He'd learned to keep his whole mind on the food he was eating. (258)
This sort of single-minded focus doesn't just characterize Shukhov's eating habits; it characterizes his entire approach to living and surviving in the camp.
[Senka had] escaped death by some miracle, and now he was serving his time quietly. Kick up a fuss, he said, and you're done for.
He was right there. Best to grin and bear it. Dig in your heels and they'll break you in two. (268-7)
Senka's attitude here touches upon the running theme of futility, or worthlessness of action. Prisoners who really fight back are easily "broken." But "bearing" it doesn't mean happily accepting things. As Shukhov shows, there's a lot of bending going on, or quiet resistance.
But then, of course, Kildigs could count on a square meal, he got two parcels every month, he had color in his cheeks, and didn't look like a convict at all. He could afford to see the funny side. (293)
Kildigs shows a different approach to camp life than Shukhov. Kildigs has a sense of humor and turns everything into a joke. But Shukhov notably points out the reason for Kildigs good sense of humor, hinting that, for the average prisoner, it's a hard attitude to maintain.
"You just try eight years' hard labor. Nobody's gone the distance yet." (388)
Did Solzhenitsyn predict the movie Rocky here? At any rate, this idea of "going the distance" is central to the camp survival mindset. Surviving the camp is a lot like running a marathon.
Moments like this, though he didn't know it, were very important to him: they were turning the loud and domineering naval officer into a slow-moving and circumspect zek: only this economy of effort would enable him to endure the twenty-five years of imprisonment doled out to him. (467)
We see how camp is like running a marathon here with Buynovsky. He's learning to slow down and to conserve his energy in order to survive. It's interesting that this process is such a transformation. In a way Buynovsky won't really be Buynovsky for much longer. We wonder what Shukhov used to be like before he adapted so successfully to camp life. It's important that while we see Tsezar and Buynovsky struggling to adapt, we meet Shukhov when he's already successfully acclimated, or used to, camp life.
But he refused to knuckle under: he didn't put his three hundred grams on the dirty table, splashed all over, like the others, he put it on a rag he washed regularly. (1029)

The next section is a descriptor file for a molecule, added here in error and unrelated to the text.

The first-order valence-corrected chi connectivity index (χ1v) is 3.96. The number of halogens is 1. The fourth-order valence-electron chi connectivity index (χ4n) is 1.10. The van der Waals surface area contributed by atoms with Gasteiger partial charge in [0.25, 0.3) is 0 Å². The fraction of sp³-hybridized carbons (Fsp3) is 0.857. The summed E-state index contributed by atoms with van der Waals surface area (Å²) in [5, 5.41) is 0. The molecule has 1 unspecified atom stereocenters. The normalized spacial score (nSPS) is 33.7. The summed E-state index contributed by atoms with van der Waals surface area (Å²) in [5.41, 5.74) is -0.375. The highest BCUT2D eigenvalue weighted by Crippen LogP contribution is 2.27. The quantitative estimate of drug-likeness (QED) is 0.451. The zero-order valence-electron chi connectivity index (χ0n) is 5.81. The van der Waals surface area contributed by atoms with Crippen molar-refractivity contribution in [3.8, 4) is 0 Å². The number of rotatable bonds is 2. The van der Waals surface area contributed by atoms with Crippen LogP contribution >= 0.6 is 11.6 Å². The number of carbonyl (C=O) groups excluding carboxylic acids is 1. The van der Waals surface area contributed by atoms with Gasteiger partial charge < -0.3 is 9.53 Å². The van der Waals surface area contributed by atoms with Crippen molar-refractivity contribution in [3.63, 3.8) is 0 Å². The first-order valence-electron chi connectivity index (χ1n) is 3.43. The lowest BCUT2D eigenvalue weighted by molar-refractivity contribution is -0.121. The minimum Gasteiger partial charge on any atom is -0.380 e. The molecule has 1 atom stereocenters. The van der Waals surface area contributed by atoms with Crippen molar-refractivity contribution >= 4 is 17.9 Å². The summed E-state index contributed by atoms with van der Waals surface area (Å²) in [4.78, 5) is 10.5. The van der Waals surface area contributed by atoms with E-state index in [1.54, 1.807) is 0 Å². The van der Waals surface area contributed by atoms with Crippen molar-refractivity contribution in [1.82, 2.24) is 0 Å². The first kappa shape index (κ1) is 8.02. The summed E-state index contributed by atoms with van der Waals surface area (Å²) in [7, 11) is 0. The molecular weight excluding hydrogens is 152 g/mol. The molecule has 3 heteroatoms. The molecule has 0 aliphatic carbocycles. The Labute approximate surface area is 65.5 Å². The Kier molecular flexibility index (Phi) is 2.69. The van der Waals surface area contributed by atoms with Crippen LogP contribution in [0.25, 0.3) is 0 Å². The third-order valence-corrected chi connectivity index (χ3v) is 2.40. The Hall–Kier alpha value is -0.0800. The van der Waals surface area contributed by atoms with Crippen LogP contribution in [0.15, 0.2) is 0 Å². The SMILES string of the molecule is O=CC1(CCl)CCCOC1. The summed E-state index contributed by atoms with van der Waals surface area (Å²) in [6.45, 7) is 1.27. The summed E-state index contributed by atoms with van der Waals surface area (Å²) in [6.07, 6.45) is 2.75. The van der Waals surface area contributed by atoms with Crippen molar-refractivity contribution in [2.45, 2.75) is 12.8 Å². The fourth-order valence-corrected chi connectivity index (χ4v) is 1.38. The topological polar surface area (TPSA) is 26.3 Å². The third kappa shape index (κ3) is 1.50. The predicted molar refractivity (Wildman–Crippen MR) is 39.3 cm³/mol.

Shukhov here is discussing the legendary prisoner Yu-81. Yu-81 is a picture of Shukhov's possible future in a lot of ways – the long-time prisoner who refused to give in and lose his sense of self-respect.
Fetyukov passed down the hut, sobbing. He was bent double. His lips were smeared with blood. He must have been beaten up again for licking out bowls. [....]
You felt sorry for him, really. He wouldn't see his time out. He didn't know how to look after himself. (1078-9)
This detail about Fetyukov licking bowls is important. The idea is introduced at the very beginning, when Shukhov how his first foreman pointed to licking bowls as a sign that a prisoner won't survive long. Perhaps because licking bowls hints at desperation and a lack of self-respect that will lead to a zek's decline. Fetyukov may be a scavenger because he's so desperate and because he isn't savvy enough to find better ways to survive.
"That's just the sort of think you shouldn't pray for! What good is freedom to you! If you're free, your faith will soon be choked by thorns! Be glad you're in prison. Here you have time to think about your soul." (1198)
Alyoshka has a radically different attitude towards prison, compared to the rest of Gang 104. Alyoshka is actually happy to be there. But Shukhov hints that his positive thinking may not be such a good thing since Alyoshka lets it drown out his common sense. Alyoshka lacks the sharp survival skills that need to go along with a positive attitude.
He immediately stopped expecting anything from the goodies on display. No good letting your belly get excited when there's nothing to come. (1072)
We see here more evidence of how well-trained Shukhov is. He has a ton of mental discipline and self-control.